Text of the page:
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Features (Creature Feature)

It takes a lot of preying to make so big a bug

In summer’s abundance, praying mantises grow like corn.
    Emerging in spring warmth from their tan, papery egg masses, they are tiny, pale-green nymphs. By autumn, after several exoskeleton sheddings and many good meals, the tan, winged adults can be six or seven inches long.
    The habit of folding their long forearms gives the species the name praying mantis. They might better be called preying for they use those arms to grasp food, mostly other insects. Thus they’re good bugs for your garden. Their predation can include male mantises that, useless after mating, may be turned into food by the females making eggs for next year’s generation.
    Like corn, mantises mostly wait for their food to come to them, as they are ambush predators. With two protruding compound eyes and three small simple eyes, they see well. All the better as their flexible necks enable them to rotate their heads, almost 180 degrees in some species. Most of the members of the plentiful order are camouflage artists, with our praying mantises copying twigs. The unsuspecting bug that comes too close to this twig becomes dinner, held in those praying arms for devouring.
    Also like corn, mantises are ­annuals, productive for one season but doomed by cold weather.
    Corn has been harvested in most of our fields. But mantises are around a while longer.

Reluctant osprey still have several weeks to enjoy Chesapeake fishing

“The osprey’s back again this morning,” wrote Ron Wolfe in early October. “This one, sometimes accompanied by another, apparently failed to receive the fall migration memo,” Wolfe, a fisherman, added. “I suspect it’s part of this year’s hatch and doesn’t want to leave the only home it knows.”
    Not to worry, advises Maryland Department of Natural Resources’ Dave Brinker. “Birds are like people,” Brinker told Bay Weekly. “Some leave early, some leave late.
    “It really hasn’t gotten cool enough for most birds to start moving just yet,” he explained, noting that in the last week of September, “I saw osprey in New York, all the way up to Maine,” where he is banding saw-whet owls.
    “When the water temperature begins to cool, the fish are less active. Once the food source is hard to find, the birds will move on.
    So, Brinker concluded, “This bird hasn’t missed the boat just yet.”
    Compare previous years’ osprey migration patterns in ornithologist Rob Bierregaard’s long-term studies at

So far, it’s just a surmise

Could it be pilot whales?    
    What was Clara Gouin’s surmise as she made quick assessment of the marine pod swimming beneath the Chesapeake Bay Bridge just as she and Bay Gardener Dr. Francis Gouin crossed by truck above.
    “Driving over the Bay Bridge at 50 miles an hour, you don’t have a lot of time,” she said. “But looking straight down, I saw these large, dark shapes, at least 10 feet long, maybe more, with big blunt heads like whales, very dark, all under water. I saw their outlines, their shadows.”
    One was particularly well defined. “It was quite large and had huge pectoral flippers on each side, and it was paddling, using them in synchrony, at right angles.”
    Awed at a sight “I’ve never been privileged to see,” Gouin checked out the possibilities.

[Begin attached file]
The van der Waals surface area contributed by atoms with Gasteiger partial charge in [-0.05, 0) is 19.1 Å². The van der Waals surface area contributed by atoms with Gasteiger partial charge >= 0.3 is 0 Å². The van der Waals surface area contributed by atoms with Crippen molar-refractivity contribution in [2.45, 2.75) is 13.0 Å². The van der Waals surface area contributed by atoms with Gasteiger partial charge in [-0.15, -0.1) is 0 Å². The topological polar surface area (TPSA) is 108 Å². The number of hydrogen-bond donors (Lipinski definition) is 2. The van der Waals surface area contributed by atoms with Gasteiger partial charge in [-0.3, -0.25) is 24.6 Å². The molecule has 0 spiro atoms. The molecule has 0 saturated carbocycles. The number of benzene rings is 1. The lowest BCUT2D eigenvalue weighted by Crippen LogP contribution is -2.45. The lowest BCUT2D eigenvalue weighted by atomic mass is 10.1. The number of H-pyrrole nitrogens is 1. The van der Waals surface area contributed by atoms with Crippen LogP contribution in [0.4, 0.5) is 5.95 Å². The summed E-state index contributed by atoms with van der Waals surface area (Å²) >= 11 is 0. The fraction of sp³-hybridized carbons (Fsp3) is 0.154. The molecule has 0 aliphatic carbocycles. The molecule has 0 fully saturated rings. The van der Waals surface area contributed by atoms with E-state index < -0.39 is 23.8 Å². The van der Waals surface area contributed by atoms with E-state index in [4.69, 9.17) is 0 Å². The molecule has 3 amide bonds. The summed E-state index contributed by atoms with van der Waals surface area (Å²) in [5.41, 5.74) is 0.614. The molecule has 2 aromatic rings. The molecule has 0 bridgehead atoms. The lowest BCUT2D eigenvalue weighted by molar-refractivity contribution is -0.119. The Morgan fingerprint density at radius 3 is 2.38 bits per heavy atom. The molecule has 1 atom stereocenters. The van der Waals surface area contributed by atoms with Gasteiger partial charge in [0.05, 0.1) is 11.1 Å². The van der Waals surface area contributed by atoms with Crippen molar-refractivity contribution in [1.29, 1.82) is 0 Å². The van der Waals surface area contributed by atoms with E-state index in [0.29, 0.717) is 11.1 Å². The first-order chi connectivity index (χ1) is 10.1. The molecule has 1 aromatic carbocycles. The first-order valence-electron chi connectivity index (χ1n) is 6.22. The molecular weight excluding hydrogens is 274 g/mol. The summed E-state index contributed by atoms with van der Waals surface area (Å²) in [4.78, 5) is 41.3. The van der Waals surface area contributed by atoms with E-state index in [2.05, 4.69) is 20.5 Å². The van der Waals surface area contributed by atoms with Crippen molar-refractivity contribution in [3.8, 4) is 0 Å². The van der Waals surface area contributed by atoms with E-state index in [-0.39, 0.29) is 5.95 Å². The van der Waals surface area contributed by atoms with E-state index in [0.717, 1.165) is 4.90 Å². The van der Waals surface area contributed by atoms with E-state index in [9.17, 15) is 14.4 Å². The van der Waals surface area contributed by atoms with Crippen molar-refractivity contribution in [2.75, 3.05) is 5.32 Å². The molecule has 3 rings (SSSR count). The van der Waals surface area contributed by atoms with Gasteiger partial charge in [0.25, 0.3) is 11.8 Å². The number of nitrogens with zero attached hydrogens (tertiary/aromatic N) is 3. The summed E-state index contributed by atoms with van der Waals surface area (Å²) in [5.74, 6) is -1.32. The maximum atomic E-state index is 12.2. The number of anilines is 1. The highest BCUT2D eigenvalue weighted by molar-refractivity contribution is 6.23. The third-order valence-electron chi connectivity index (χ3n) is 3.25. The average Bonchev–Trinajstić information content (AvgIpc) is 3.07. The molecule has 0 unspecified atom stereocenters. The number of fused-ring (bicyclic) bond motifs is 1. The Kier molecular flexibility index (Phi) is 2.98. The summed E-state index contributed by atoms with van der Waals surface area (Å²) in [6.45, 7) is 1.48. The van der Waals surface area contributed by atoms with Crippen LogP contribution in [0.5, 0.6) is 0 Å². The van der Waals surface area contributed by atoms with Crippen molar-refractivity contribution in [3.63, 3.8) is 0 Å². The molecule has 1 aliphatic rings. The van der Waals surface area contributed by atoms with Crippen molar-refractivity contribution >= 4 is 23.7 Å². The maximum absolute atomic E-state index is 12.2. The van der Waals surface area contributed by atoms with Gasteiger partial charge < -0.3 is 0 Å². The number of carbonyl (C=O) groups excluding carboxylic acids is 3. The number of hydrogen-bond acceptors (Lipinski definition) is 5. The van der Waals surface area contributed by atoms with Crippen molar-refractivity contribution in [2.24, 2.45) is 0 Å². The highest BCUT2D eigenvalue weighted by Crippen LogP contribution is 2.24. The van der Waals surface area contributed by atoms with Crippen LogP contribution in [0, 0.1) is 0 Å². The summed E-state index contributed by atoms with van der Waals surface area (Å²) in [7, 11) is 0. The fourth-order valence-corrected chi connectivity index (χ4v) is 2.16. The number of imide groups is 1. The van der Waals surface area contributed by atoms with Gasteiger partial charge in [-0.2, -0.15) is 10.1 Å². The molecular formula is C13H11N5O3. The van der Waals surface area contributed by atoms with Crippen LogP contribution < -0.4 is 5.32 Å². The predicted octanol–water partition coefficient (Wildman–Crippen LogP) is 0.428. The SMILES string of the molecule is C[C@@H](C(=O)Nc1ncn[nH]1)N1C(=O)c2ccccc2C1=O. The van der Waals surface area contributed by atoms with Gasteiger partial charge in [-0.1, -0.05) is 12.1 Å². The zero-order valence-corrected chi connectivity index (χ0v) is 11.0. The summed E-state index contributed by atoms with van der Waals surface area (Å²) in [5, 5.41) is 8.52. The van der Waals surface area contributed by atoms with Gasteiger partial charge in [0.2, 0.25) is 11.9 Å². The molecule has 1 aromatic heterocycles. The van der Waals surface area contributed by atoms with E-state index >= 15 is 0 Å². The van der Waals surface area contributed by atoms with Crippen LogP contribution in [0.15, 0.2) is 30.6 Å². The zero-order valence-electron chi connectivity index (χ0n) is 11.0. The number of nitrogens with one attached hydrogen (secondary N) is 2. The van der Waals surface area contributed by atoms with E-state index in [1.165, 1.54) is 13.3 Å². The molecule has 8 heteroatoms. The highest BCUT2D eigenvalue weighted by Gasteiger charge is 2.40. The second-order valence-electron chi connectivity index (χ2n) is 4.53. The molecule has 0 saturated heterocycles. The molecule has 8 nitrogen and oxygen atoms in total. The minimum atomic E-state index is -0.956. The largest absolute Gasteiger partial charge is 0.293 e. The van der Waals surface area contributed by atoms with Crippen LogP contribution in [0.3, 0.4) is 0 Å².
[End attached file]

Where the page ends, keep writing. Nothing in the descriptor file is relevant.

Researching whales, she learned that pilots are a type of dolphin, thus cousins to the bottlenose dolphins that frequented the Chesapeake this year. Just this weekend — two days after Gouin’s sighting — two separate dolphin sightings were reported in the Rhode River, reports West-Rhode Riverkeeper Jeff Holland.
    Pilot whales leap like the now familiar bottlenose dolphins. But Gouin saw no leaping or dorsal fin showing.
    “I thought it could be dolphins,” Gouin said, but the silhouette was wrong, “too big and too dark.
    “I thought it could be manatees,” she said, but they, too, are smaller and usually solitary when they visit the Chesapeake.
    Whales seemed to fit the bill.
    Nonetheless, Gouin doubted herself. “I didn’t recall any visits by pilot whales,” she said, “but I noted online that they occasional do go into shallow bays as far north as Cape Cod.”
    Gouin also knew that humpbacks may be seen into the mouth of the Chesapeake
    Turning to experts at Maryland Department of Natural Resources and the Marine Mammal Stranding Network got Gouin no closer to a reliable identification. But her report has passed up the ladder to the National Aquarium in Baltimore, which manages live sighting reports, as a possible sighting.
    Could there be pilot whales in the Chesapeake?
    “It could be,” said the Network’s Amanda Weschler, but no sightings had been reported.
    Tell us your experiences at ­

Like tea-party guests, they’ve visited before, will they be back?

I.    Our first fox comes between red sun and night, his ruff tinged rust with leftover glow. He must know dusk is his color, his hour, as he comes for the mice, moles and voles who scurry through tunnels which lace our lawn in subterranean webs. I’d like to think he thinks he does us a favor policing our scruffy yard.
    He steps among the tiger lilies, alert for whoever slips past underfoot, even his bottlebrush tail still as a stick. He suddenly leaps, digs, bounds, pounces … nabs wind, lands with a look that admits he’s just been outfoxed …

II.    Bibs white against their rusty collars, our twin foxes appear at our sliding garden door each afternoon at four, as if invited for a formal tea party.
    We provide only stale kibbles our white angora Pusscat shuns. Through the glass, she studies the visitors.
    Neither Pusscat nor I twitch …
    The dish clean, the foxes turn but pause.    
    I slide the door. Pusscat bounds down the four crumbling brick stairs, chases the invaders across the garden to the woods, then, satisfied, returns.
    Next day they reappear at four.
    Their visits continue, and wily, they stay alive until the summer’s end.